All of this has produced walls between the professions that are thick and high. It is these walls that protect the integrity of professional identity generating many of the positive outcomes of the health system today. On the darker side these walls protect the interest of the professions and keep them from moving forward together to break through the gridlock of the current system where more resources than are needed are spent in ways that produce suboptimal outcomes and increasingly leave provider and consumer dissatisfied with the ways things are.

Here are three ideas to consider that could help move the team agenda forward:

First, make teamwork a common agenda early on and make it as intertwined with the curricula as possible. Generations of change agendas towards teamwork in the educational curricula have failed once reaching the professional level for a lack meaning and functionality across all health professions. Before any teaching in the disciplines takes place I suggest we bring new health professional students together from the gamut of disciplines including medicine, nursing, dentistry, pharmacy and allied health to start. We have them work through the areas of knowledge, problem solving and collaboration that they will have in common. These areas would likely include the care system, epidemiology, what it means to be a health professional, what each profession does and how they work, provider patient relations, working in teams, and ethics. Typically, these topics are added on after the students have gotten the technical skill, which very likely sends the message that these things aren't important and that they aren't shared among the disciplines.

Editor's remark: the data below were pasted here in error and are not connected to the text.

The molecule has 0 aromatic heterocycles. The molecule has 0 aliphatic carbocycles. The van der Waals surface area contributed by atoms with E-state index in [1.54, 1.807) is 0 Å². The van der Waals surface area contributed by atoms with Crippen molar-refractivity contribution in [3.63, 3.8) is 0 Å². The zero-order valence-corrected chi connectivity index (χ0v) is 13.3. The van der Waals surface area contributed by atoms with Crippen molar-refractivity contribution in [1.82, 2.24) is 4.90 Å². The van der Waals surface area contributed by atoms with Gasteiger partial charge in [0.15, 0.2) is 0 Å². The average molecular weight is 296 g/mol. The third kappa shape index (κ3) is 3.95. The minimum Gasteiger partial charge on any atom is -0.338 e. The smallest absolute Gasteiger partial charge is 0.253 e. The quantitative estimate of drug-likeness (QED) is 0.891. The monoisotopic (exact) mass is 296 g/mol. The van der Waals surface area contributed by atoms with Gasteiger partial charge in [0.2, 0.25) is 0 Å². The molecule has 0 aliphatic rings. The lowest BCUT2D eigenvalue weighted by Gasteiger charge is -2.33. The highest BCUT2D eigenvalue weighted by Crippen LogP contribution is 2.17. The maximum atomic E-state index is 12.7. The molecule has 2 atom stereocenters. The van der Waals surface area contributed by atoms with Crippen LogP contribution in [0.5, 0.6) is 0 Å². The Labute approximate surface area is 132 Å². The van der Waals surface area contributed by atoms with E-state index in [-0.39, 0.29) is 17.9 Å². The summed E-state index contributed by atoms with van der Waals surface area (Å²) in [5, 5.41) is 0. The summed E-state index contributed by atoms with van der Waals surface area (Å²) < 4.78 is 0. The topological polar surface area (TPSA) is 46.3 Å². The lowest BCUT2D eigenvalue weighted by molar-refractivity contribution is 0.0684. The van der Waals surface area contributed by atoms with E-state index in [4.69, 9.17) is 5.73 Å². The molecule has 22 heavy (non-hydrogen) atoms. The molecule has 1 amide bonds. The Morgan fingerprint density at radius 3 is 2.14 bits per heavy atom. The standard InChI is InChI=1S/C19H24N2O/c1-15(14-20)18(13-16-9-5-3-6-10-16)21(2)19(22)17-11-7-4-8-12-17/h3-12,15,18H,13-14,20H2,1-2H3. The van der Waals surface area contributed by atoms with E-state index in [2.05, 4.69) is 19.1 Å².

The second way I would enhance our team competence is by making all of these introductory experiences problem-based challenges that require critical thinking. In teams, the new students could develop the capacity to think critically about what the patient needs are and how those needs could be met. The students might then be more able to offer answers naturally with a non-professional bias. We often see this skill set when an older student returns to professional training already grounded with problem solving and critical thinking skills, or when someone trained in one profession migrates to another for additional training. By encoding problem solving before we create the discipline bias, we will generate professionals who will approach a career with a different framework.

Finally, I would give these groups team skills. This would include content and practice in areas such as self-awareness, conflict management, giving and receiving feedback, decision making, systems thinking, and managing change. These are the skills that will make them successful throughout a career. We rarely touch on them in professional training and do even less when others are present. If we want these skills to manifest later we should start with them early.

A comprehensive introduction of this type across the professions, which is problem focused and skill-based, might productively occupy the first four of five weeks of new professional students' time. I realize the curriculum is crowded, time is scarce, and few really know how to teach such topics, but can we really continue to ignore such a pressing area of concern?